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      Measurement of Urinary Growth Hormone

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          Abstract

          Using pharmacological tests or GH profiles, GH deficiency or active acromegaly can be diagnosed. However, it is impossible to discriminate within the continuum between ‘deficiency/insufficiency’ and ‘sufficient secretion’. The use of GH to improve growth velocity is based on 1 injection once a day. It is thus the total amount of GH which appears to be important for its growth-promoting effect. An assay of GH in urine allows to assess such GH ‘production’, even over a prolonged period of time. A radiometric two-step assay applicable to untreated urine is presented. Results for assessing the ‘GH status’ by measuring GH in 24-hour urine, first morning-void urine or timed urine samples are shown. The correlation between 24-hour plasma profiles and the simultaneously collected 24-hour urine is significant at p < 0.01. A correlation coefficient > 0.9 was found between timed urine samples (4 h) and the 120-min plasma GH values during GHRH stimulation tests. The night-to-night variation of urinary GH can be very important. It is advisable, therefore, to use the mean of several night urines. The correlation between the mean urinary GH of 5 nights to one 24-hour sample is significant at p < 0.01. An age-dependent increase in urinary GH is found in the pubertal age group. The percentile distribution of 24-hour and night urines for the age groups < 7 years, prepuberty and puberty is given (P<sub>50</sub> GH in ng/night, mean of 3 urines: < 7 years = 0.49, prepubertal = 0.75, pubertal = 1.3). The respective 24-hour excretions are: < 7 years = 1.59, prepubertal = 2.62, and pubertal = 4.1 ng/24h Testosterone treatment of delayed puberty dramatically increases endogenous GH production, as shown by the urinary output. The high GH dose used to treat girls with Turner’s syndrome is reflected in a urinary output which is very similar to that found in boys on testosterone treatment. No correlation could be found between the GH dose used as supplementary treatment and urinary output. Furthermore, during GH therapy, the intraindividual excretion varies largely. It is concluded that urinary GH reflects the circulating GH, timed samples show the corresponding plasma values, the mean of several night (first morning-void) urines is a useful tool for assessing the GH status. Although pulsatility is obviously not reflected in urine, the varying total amount of GH secreted is modulated by pulse amplitude, and this is reflected indirectly in urinary GH. Urinary GH can be used to monitor GH therapy or any therapy intended to impair or increase endogenous GH production.

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          Author and article information

          Journal
          HRE
          Horm Res Paediatr
          10.1159/issn.1663-2818
          Hormone Research in Paediatrics
          S. Karger AG
          978-3-8055-5290-5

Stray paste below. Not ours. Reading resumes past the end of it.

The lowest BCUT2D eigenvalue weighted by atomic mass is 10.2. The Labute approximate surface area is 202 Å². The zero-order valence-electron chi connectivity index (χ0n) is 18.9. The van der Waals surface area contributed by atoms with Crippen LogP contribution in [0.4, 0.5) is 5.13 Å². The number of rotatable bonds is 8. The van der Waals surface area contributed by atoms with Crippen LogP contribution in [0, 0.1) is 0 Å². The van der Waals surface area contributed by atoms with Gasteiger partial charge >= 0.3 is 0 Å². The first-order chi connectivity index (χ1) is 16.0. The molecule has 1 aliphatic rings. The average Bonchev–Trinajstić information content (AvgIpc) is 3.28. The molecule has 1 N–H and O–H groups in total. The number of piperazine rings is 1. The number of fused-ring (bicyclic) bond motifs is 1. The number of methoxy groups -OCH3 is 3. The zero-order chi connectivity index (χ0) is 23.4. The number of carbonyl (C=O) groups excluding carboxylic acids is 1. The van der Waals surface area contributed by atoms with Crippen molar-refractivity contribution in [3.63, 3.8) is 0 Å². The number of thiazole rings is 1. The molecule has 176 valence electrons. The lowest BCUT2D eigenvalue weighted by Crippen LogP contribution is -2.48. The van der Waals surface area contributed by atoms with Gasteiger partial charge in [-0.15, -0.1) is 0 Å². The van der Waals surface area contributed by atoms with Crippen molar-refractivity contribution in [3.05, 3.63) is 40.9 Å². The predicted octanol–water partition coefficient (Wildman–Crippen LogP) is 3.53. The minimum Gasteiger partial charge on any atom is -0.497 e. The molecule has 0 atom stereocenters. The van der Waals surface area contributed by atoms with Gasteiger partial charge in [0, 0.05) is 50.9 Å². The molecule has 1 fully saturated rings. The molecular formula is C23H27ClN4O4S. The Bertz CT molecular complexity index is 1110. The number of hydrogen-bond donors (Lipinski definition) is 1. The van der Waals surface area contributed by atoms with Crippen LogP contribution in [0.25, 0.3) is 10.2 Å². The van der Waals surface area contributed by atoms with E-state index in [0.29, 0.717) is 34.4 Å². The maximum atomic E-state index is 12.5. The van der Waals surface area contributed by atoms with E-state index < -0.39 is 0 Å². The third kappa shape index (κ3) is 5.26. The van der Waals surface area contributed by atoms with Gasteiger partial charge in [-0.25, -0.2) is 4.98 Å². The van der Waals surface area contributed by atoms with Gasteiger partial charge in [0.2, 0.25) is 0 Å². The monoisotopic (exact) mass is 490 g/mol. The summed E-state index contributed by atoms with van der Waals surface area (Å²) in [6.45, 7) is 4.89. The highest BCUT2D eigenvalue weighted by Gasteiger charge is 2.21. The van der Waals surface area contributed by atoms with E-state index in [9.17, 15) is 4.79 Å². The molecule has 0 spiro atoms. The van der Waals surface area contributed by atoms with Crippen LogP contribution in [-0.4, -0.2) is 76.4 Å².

978-3-318-01979-7
          1663-2818
          1663-2826
          1990
          1990
          02 December 2008
          : 33
          : Suppl 4
          : 12-18
          Affiliations
          University Children’s Hospital, Basel, Switzerland
          Article
          181578 Horm Res 1990;33:12–18
          10.1159/000181578
          2245965
          © 1990 S. Karger AG, Basel

          Copyright: All rights reserved. No part of this publication may be translated into other languages, reproduced or utilized in any form or by any means, electronic or mechanical, including photocopying, recording, microcopying, or by any information storage and retrieval system, without permission in writing from the publisher. Drug Dosage: The authors and the publisher have exerted every effort to ensure that drug selection and dosage set forth in this text are in accord with current recommendations and practice at the time of publication. However, in view of ongoing research, changes in government regulations, and the constant flow of information relating to drug therapy and drug reactions, the reader is urged to check the package insert for each drug for any changes in indications and dosage and for added warnings and precautions. This is particularly important when the recommended agent is a new and/or infrequently employed drug. Disclaimer: The statements, opinions and data contained in this publication are solely those of the individual authors and contributors and not of the publishers and the editor(s). The appearance of advertisements or/and product references in the publication is not a warranty, endorsement, or approval of the products or services advertised or of their effectiveness, quality or safety. The publisher and the editor(s) disclaim responsibility for any injury to persons or property resulting from any ideas, methods, instructions or products referred to in the content or advertisements.

          Page count
          Pages: 7
          Categories
          The Seville hGH Symposium

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